Tag Archives: Calgary Red Eye

Here’s red in yer eye

5 Jul

Who doesn’t love a Calgary Red Eye? Here are two ways to include beer and Clamato into your Stampede party menu.

BLOODY CAESAR STEAMED MUSSELS
recipe from Cooking With Booze(We’d like to see this with beer added to the Clamato juice to make up one cup of liquid.)

500g (1 lb.) mussels, beards removed
2 tablespoons extra virgin olive oil
1 small onion, finely chopped
2 cloves garlic, minced
250ml (1 cup) Clamato juice
50ml (1/4 cup) vodka
2 plum tomatoes, chopped
2 tablespoons chopped celery leaves
1 tablespoon fresh lemon juice
2 teaspoons horseradish
1 teaspoon Worcestershire sauce
1/2 teaspoon celery salt
dash Tabasco sauce
freshly ground black pepper

In a colander, shake and rinse mussels under cold water, discarding any that remain open. Heat oil in a large stockpot over medium heat. Add onion and garlic and cook for 2 to 3 minutes until softened. Add the remaining ingredients along with mussels. Cover and steam over high heat until mussels open (4 to 5 minutes). Transfer to a bowl and serve with warm crusty bread or spoon over cooked linguine for a complete meal
_______________________________
Again, we’d like to see beer in this. Considering how well pork goes with clams, perhaps a switch up with clamato juice and pork?

STAMPEDE RED EYE STEW

4 russet potatoes, peeled and diced into 1-inch cubes
1/2 cup unsalted butter
2 pounds buffalo stew meat (preferably sirloin)
1/2 yellow onion, chopped
1/4 tablespoon ground white pepper
1/4 tablespoon chopped fresh thyme
1/4 tablespoon chopped fresh rosemary
1/2 tablespoon chopped fresh basil
1/2 tablespoon salt
1 1/2 tablespoons garlic powder
1 cup all-purpose flour
1 (28-ounce) can diced tomatoes
1/2 cup bourbon
1/2 cup strong coffee
1 tablespoon Worcestershire sauce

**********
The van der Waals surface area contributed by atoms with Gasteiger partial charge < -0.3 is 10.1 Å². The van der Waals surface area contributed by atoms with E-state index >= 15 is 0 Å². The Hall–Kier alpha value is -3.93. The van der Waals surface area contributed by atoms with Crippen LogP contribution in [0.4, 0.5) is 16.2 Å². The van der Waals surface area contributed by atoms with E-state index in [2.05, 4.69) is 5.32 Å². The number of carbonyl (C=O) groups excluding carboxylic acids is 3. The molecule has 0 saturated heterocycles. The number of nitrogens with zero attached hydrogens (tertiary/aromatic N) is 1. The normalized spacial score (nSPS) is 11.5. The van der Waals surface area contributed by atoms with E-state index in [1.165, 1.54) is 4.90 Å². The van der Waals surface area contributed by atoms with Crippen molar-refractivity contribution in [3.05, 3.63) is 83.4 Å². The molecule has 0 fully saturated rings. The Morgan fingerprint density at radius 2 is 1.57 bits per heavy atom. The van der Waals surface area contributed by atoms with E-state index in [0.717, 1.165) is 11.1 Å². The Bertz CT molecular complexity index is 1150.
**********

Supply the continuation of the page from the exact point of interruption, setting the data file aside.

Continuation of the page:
2 cups water
Directions
In a medium saucepot on medium-high heat, add the diced potatoes and cover with water. Bring to a boil. Once it has reached a boil, reduce to medium heat and continue to simmer. Cook until the potatoes are halfway done, drain, and reserve.

While the potatoes are simmering, in a large saucepot over medium heat, melt the butter. Add the stew meat, onions, herbs and spices. Once the meat begins to brown, sift in the flour to coat the meat and mix well. Cook the flour with the meat for 5 minutes.

Add the canned tomatoes to the meat mixture and let simmer for 5 minutes. Then add to the buffalo mixture, the half-cooked potatoes, bourbon, coffee, Worcestershire and water and bring to a boil. Once a full boil has been reached, reduce heat to simmer. Simmer for 30 minutes, or until the buffalo meat is tender.

Ay Ay, Red Eye

3 Jul

IMG00302The Caesar may have been created here 30 years ago by Westin Hotel bar manager Walter Chell, but you can bet we’ll be enjoying a few Red Eyes while watching the chucks.

Just add clamato juice to beer (up to half and half, but we prefer a 1:4 ratio) and there you have a Calgary Red Eye.

This year, after reading the New York Times piece about the comeback of the beer cocktail, we took the Red Eye to a new level. We enhanced our beer with a Caesar: half beer, half vodka-spiked Clamato. Beesar? Be careful, they pack a wallop.

Another Stampede libation making the rounds in backyards everywhere is the Beergarita. Somewhat vile sounding, it’s undeniably refreshing on a scorching day. A good welcome wagon drink, also.

In Chicago, the beergarita — a margarita amplified by Flemish sour ale and framboise — is popular at Small Bar.
http://www.nytimes.com/2009/07/01/dining/01cocktail.html?ref=dining

Beergarita is a cousin to our favourite Victoria Day long weekend staple, Skip and Go Naked (pink lemonade, gin, and beer).

Beergarita
1 (12 ounce) can frozen limeade concentrate
6 ounces tequila (half the limeade can)
3 (12 ounce) cans lager beer
Lots of ice

Combine all ingredients in a large pitcher. If you’re ambitious, you could put the whole works into a blender for frozen margaritas. But. Honestly. It’s Stampede and we don’t have a minute to spare. Old school ice cubes work wonders, especially for watering down too-sweet limeade.

And don’t feel guilty about using pedestrian canned limeade for this rather than concocting juice with fresh (key!) limes. Save your money for the casino and get off your high horse.